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There is no doubt that Governor-elect Susana Martinez faces a difficult task. Not only does she have to put together an administration to operate (and hopefully improve) New Mexico’s sprawling government, she now faces a $450 million deficit that must be dealt with in the next legislative session.
Making the situation even more difficult is the fact that Martinez, during the campaign, seemingly removed 60 percent of New Mexico’s budget from belt-tightening. Of course, that was based on “only” a $260 million deficit and, given the recent budget news, it might be possible for Martinez to find some cost savings in K-12 without making them obvious “cuts.”
Regardless of this, we at the Rio Grande Foundation have put together a list of potential spending cuts that works from the assumption that K-12 and Medicaid are indeed “off the table.”
We also assume that simply “cutting administration” and “reducing waste” will not get the job done.
The fact is that tough decisions need to be made. These are tough decisions that have been put off for years by a combination of irresponsible leadership and so-called “stimulus” money which has dumped the tough decisions onto the new governor.
The following policy moves are by no means the only ones that can be made, but they should be seen as a serious starting point for the incoming Martinez Administration.
•Taxpayers could save $60 million annually by repealing legislation that expanded the impact of New Mexico’s law relating to the Prevailing Wage Rate on public works projects. This prevailing wage law should be repealed and work should be done at market rates.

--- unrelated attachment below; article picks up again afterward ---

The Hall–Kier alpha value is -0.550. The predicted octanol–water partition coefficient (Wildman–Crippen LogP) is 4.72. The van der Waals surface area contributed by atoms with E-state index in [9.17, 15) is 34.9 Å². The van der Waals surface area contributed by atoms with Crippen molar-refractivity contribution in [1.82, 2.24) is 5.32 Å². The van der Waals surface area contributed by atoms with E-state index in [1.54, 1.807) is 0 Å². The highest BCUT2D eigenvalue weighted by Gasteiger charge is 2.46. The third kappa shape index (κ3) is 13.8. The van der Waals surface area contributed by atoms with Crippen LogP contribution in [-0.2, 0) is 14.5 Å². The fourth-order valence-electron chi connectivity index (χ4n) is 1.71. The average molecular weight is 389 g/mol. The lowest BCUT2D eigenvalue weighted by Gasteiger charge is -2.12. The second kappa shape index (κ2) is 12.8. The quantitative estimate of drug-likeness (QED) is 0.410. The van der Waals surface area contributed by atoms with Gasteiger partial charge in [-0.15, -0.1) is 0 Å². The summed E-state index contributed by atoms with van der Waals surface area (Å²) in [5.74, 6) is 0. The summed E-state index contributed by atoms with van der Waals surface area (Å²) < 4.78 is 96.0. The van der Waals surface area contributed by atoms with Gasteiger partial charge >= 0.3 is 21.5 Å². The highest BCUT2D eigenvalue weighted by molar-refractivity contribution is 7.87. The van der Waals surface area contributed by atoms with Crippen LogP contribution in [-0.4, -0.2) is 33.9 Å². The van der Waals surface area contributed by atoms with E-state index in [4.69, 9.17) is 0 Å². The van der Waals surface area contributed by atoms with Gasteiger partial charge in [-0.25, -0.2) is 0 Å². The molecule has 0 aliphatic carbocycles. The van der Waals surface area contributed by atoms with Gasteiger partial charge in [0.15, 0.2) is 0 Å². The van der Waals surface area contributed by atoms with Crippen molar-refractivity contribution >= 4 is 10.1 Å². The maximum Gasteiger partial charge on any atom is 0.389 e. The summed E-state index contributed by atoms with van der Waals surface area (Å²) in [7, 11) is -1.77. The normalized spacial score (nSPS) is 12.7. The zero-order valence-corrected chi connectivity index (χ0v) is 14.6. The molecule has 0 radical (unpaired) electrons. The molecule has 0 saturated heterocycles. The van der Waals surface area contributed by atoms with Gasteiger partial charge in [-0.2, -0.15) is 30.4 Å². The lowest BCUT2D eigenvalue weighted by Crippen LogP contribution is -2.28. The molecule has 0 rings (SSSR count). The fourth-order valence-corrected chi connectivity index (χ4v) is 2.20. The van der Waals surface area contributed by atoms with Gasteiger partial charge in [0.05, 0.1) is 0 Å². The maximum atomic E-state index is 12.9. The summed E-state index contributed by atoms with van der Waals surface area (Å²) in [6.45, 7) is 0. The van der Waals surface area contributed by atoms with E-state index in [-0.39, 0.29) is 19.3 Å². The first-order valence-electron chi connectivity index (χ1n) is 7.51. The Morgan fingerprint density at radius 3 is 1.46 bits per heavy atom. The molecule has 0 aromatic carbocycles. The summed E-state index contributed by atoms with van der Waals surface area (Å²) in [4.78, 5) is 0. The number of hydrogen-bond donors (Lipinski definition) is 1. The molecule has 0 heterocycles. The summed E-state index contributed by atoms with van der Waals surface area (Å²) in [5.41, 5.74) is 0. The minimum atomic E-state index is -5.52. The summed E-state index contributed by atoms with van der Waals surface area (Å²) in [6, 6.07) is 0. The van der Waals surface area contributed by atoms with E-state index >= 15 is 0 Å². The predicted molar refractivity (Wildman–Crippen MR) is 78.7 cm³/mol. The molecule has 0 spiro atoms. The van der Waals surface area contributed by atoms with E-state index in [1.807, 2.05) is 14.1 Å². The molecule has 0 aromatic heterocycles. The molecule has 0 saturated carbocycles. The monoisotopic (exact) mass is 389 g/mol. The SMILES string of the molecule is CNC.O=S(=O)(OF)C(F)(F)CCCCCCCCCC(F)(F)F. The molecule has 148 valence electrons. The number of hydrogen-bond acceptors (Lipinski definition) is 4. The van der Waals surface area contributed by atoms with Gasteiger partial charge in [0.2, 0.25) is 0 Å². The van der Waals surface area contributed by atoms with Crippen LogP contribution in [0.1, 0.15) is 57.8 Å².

•New Mexico spends approximately $50,000 annually on salary and benefits for each government employee. With 22,000 state employees (not including higher education), New Mexico could save $20 million simply by reducing the work force by 4,000, less than 2 percent of the state’s total work force.
Considering that New Mexico’s government work force is 51 percent larger than the average state, a cut of this size is tiny. Such reductions would not require significant layoffs as they could be largely achieved through worker turnover.
•New Mexico taxpayers could save at least $20 million annually by shutting down the Rail Runner and its “feeder” bus routes and re-directing the state subsidies for that system elsewhere.
•$19.5 million could be saved by diverting most non-violent drug offenders out of prisons and diverting from prison probationers and parolees who are revoked for technical violations of their supervision.
•New Mexico could save $30 million annually – and gain better control of its budget – by capping the state’s 25 percent film subsidy at $30 million annually (the program cost $60 million last year).
•If the number of branch campuses found throughout the state were cut in half, with an emphasis placed on preserving the most important and cost-effective branches, taxpayers could save an estimated $35 million annually. This does not include one-time gains from selling buildings and reducing other infrastructure needs.
•According to the Legislative Finance Committee, New Mexico raised about $1,827 per student Full-Time Equivalent (FTE) in net tuition in FY09, the second-lowest amount nationally.
The national average was $4,100. With approximately 84,000 FTE students at New Mexico institutes of higher learning, the state could take in $190 million annually just by raising tuition levels to the national average.
•We recommend gradually increasing tuition to the national average with a goal of $100 million in additional revenue during the coming fiscal year.
The fact is that New Mexico faces tough budget times now and into the future.
Tax hikes have failed to solve the problem.
Instead, it is time for bold and effective action to change the way New Mexico’s government operates.
Rio Grande Foundation